The fever of the fair was still in the air when I touched down in Denver, Colorado on Friday night. While Art Basel may be local to Miami (and Basel, and Hong Kong, and now Paris) the art community isn’t the only one that gathers in the name of conspicuous consumption on the first week of December each year. Once you know the signs of the virus, it’s easy enough to spot it taking hold in your own backyard.
For the past fifteen years, Stranahan’s distillery has released Snowflake, its most coveted experimental whiskey, to an audience of die hard fans who sleep outside overnight in below freezing temperatures to buy up to two bottles at $120 each, (one to drink, and another to resell,) tote bags included.
Over the years, the Snowflake campsite has only grown from the distillery’s parking lot. There’s no chalk art, no crystal decanters, no Sadelle’s x Harry Winston pop-up serving up diamonds and lox, no NFTs–but only because their NFTs, in collaboration with the artist Ralph Steadman and Flying Dog Brewery, sold out last month. (That they came with signed prints, beer, and some very old whiskey in a tote bag may have helped.)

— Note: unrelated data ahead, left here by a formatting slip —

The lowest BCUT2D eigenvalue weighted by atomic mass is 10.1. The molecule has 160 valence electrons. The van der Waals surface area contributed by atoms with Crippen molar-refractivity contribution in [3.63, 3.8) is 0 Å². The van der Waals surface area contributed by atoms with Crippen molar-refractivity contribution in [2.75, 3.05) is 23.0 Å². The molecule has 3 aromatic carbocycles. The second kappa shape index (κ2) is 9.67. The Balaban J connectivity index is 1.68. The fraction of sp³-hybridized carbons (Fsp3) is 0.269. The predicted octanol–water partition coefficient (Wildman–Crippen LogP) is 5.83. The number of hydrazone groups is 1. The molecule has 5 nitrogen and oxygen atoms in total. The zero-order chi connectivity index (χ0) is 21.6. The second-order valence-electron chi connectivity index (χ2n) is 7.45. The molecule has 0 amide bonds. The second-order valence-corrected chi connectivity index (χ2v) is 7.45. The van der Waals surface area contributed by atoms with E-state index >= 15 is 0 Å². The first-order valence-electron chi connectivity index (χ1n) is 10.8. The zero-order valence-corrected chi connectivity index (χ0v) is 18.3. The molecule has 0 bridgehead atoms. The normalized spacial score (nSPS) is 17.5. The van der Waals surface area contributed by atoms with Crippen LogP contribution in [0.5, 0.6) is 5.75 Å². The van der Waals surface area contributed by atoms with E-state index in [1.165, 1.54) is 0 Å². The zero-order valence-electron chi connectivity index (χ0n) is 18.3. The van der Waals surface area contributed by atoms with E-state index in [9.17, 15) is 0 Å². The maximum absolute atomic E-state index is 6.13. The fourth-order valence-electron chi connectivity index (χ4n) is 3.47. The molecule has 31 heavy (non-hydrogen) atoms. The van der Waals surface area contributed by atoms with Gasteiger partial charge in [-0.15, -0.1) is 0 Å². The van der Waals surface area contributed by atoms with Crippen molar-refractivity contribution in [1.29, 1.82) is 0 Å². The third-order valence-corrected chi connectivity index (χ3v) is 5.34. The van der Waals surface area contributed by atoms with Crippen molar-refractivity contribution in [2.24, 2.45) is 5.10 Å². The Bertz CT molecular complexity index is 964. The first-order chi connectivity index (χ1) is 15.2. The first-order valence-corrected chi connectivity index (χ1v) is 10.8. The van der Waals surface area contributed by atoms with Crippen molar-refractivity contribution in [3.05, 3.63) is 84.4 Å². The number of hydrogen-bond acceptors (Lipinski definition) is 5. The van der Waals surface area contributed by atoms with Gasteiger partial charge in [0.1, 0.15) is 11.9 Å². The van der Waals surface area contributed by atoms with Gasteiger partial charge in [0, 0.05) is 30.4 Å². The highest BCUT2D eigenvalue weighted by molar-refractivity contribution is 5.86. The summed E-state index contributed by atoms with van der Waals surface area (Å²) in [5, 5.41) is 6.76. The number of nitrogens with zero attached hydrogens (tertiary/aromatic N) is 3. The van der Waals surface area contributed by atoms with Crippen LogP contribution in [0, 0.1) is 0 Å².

There was no Zak the Baker, and no Cardi B, but the Basted Egg served breakfast sandwiches all night long, heated tents poured spiked coffee and punch, and a line-up of local country bands played through breakfast, while wristbands kept track of the campers and the VIPs, who attracted as many eyeballs and whispers as the real reason everyone was in Denver and Miami: To feel part of the culture and maybe take home a piece of it too. Because if no one’s buying and selling, then there’s no spectacle to gather around, and we may as well be eating alone together beneath our Facebook headsets unsure what we’re thirsting for, but knowing we’re never going to get it from Mark Zuckerberg.
The Snowflake release party lasted a little over 24 hours. By the time the last person had stepped inside to scrape the bottom of the barrel–the bottles sold out in under three hours–the food trucks had already pulled away, the security guards had been discharged, the tents and grills were packed up and vanished from the pavement without a trace.